The problems in science in the country are manifold-in student selection, teaching method, contents, and teacher quality, almost everywhere. First things first, let us talk about the matter of student selection. Those who take up science in school really are more talented than everyone else, and the rest are less than average? What is our scale of measuring talent? How much our school system care about head and how much about heart?

We practically think that higher education, especially in science subjects, cannot be provided in our mother tongue; it should be only in one foreign language, English. How can our children internalize science through a language which is not theirs? Why the country, which can launch a satellite in the space, cannot give its children science education in Bangla?

And what our children learn in the name of science? At best they memorize some facts and theories and at worst they connect these with income generation in their future professional life. Ahmed Sofa complained fifty years ago in Buddhibrittir Notun Binyas, "Scince is taught in our schools, colleges and universities, but even the science teachers remain in the dark about the real objectives of the subject."

The method of teaching science is also problematic; it is boring, clerical, uninspiring, obstructive to imagination and repetitive instead of being innovative. There cannot be any science education where there is no curiosity, wondering, newness, etc. on the part of both learners and teachers. So what are we doing here in the name of science education which revolves around only passing the exams and adopting a career with financial security?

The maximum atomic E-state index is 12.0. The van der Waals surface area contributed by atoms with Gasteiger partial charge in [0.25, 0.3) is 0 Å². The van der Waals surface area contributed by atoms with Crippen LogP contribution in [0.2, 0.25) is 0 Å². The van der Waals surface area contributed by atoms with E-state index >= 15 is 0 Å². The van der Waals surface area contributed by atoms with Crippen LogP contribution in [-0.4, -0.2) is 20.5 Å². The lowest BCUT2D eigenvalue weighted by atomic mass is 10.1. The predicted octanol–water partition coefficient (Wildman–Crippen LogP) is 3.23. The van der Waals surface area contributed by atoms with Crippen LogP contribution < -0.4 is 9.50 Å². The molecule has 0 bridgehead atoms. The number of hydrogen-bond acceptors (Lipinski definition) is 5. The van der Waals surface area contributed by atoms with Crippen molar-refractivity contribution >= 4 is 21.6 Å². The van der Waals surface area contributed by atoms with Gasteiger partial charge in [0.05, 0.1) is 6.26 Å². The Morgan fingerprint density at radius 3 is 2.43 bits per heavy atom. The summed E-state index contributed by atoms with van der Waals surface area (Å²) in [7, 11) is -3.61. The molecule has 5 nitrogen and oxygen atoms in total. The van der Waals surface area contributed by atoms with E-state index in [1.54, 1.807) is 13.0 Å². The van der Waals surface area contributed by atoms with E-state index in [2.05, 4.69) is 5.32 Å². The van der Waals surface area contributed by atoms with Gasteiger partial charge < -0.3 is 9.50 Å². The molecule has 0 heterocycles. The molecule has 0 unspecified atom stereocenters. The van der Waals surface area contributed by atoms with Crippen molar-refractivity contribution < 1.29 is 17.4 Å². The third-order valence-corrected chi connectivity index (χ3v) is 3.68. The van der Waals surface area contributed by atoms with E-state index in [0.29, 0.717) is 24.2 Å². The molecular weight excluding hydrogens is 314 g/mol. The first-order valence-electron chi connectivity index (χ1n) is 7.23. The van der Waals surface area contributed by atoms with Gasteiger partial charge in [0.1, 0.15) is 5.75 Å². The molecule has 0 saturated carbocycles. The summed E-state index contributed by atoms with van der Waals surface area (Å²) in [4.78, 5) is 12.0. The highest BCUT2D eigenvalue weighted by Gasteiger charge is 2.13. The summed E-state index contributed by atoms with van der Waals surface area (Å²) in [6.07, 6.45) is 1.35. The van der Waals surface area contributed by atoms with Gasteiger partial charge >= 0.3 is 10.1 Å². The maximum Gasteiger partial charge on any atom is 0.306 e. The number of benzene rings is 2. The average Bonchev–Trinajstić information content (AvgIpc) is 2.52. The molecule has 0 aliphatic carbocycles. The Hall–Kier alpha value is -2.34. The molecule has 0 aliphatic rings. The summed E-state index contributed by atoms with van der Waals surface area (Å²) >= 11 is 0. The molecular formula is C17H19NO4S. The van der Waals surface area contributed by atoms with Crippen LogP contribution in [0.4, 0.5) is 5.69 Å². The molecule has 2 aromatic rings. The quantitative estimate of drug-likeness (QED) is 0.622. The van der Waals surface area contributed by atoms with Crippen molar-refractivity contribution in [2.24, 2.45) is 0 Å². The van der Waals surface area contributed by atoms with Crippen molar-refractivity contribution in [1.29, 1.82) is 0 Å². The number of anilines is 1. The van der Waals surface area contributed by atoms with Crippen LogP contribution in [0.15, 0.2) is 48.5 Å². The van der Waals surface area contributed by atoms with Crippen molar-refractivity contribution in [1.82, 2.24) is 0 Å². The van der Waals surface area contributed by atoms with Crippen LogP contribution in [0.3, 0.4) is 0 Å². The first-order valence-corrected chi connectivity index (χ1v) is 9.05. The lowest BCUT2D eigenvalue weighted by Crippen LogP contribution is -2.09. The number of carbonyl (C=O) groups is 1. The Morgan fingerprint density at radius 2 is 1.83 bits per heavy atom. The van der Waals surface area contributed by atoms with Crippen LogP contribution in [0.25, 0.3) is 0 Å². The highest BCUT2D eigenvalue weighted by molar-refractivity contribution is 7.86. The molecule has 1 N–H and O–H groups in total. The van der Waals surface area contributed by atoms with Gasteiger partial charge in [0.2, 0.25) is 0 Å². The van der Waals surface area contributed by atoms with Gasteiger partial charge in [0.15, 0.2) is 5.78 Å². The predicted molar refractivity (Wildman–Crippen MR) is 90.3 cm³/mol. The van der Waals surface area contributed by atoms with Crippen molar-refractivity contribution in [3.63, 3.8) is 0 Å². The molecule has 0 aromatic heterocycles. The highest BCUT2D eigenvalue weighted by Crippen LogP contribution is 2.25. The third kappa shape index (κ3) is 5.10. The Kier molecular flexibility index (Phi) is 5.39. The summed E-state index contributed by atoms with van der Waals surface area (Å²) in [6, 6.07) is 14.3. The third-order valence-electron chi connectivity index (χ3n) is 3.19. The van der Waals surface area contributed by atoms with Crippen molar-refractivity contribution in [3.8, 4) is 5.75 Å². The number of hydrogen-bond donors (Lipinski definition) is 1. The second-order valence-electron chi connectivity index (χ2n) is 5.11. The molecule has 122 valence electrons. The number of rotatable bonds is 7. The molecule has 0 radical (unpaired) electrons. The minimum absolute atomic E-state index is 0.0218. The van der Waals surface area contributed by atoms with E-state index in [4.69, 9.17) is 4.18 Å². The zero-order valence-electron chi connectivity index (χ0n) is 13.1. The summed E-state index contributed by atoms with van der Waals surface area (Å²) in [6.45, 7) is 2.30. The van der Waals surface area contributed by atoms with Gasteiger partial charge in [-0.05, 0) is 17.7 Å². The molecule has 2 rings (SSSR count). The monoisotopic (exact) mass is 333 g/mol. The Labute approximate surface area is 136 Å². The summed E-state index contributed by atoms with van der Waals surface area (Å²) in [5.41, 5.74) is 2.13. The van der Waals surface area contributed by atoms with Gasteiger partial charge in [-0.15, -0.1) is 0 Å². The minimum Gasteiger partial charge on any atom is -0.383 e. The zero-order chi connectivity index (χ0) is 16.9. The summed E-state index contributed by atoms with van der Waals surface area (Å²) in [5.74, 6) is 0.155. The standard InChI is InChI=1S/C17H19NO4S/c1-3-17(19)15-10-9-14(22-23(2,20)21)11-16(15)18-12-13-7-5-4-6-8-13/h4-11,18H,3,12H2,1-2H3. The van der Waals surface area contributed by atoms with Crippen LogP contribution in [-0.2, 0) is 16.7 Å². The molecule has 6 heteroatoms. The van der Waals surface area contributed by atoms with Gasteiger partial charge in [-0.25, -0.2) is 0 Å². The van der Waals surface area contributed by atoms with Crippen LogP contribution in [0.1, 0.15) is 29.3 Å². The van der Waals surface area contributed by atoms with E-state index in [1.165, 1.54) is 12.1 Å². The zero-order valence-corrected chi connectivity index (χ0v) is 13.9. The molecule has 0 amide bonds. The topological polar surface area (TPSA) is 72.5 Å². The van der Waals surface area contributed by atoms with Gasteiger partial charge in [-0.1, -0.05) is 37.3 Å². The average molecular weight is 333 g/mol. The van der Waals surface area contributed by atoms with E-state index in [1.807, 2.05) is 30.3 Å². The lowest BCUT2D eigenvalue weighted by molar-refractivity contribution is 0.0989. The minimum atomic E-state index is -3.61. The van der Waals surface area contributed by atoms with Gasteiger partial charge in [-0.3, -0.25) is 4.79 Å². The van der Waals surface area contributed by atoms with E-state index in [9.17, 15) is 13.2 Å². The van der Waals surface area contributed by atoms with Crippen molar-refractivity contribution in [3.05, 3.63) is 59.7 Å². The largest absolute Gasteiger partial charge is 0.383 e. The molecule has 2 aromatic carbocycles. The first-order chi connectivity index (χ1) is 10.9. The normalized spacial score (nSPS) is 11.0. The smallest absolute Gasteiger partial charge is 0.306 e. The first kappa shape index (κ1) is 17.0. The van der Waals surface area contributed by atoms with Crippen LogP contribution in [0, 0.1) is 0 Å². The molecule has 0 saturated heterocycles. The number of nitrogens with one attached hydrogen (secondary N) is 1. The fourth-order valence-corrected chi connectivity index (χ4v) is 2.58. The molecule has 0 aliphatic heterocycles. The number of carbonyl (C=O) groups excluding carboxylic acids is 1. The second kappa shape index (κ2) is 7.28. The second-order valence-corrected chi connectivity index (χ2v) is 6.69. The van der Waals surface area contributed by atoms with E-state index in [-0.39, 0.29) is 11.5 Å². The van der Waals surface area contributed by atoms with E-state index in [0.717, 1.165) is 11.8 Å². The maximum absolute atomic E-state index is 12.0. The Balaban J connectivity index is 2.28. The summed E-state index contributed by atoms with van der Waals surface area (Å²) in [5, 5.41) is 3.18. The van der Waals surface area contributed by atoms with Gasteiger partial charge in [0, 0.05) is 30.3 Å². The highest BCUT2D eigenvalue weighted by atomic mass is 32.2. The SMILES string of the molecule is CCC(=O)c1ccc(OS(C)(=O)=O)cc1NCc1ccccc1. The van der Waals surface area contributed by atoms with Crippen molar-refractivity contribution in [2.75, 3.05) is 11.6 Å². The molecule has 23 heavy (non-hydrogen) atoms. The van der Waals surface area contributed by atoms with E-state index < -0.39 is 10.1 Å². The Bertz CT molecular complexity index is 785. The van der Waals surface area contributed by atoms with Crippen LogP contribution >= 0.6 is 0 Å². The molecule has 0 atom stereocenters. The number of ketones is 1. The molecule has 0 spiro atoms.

The education authority has also to keep in mind that science theory is not society-neutral. All science theories have some socio-political implications; some like the Darwinian evolution theory are half scientific and half political. So teachers should have proper training to deal with these issues in the classroom and classroom must be free of any outside influence with regard to what teachers discuss there with their students.

The education authority also has to keep in mind that scientific truths cannot be established by war. This can only be established with mathematical logic and application in real life. There is no place of confrontation between science and anti-science camps though scientists have often been imprisoned, exiled, tortured and murdered in history by state power and fanatics. Our people are pro-science despite an ill attempt to place them in opposite camps on the basis of their attitude towards science.

Our education authority has to make sure that doing science is not simply to learn some mechanical techniques, biological or physical whatever. Science is philosophical, beautiful, magical, morally uplifting and a thing, to a good extent, for mass consumption. It is time we brought science out of the narrow boundary of college-universities and put it into the hands of ordinary people not just as some mechanical devices but as poetry and music of the mind.

Alamgir Khan is Editor, Biggan O Sangskriti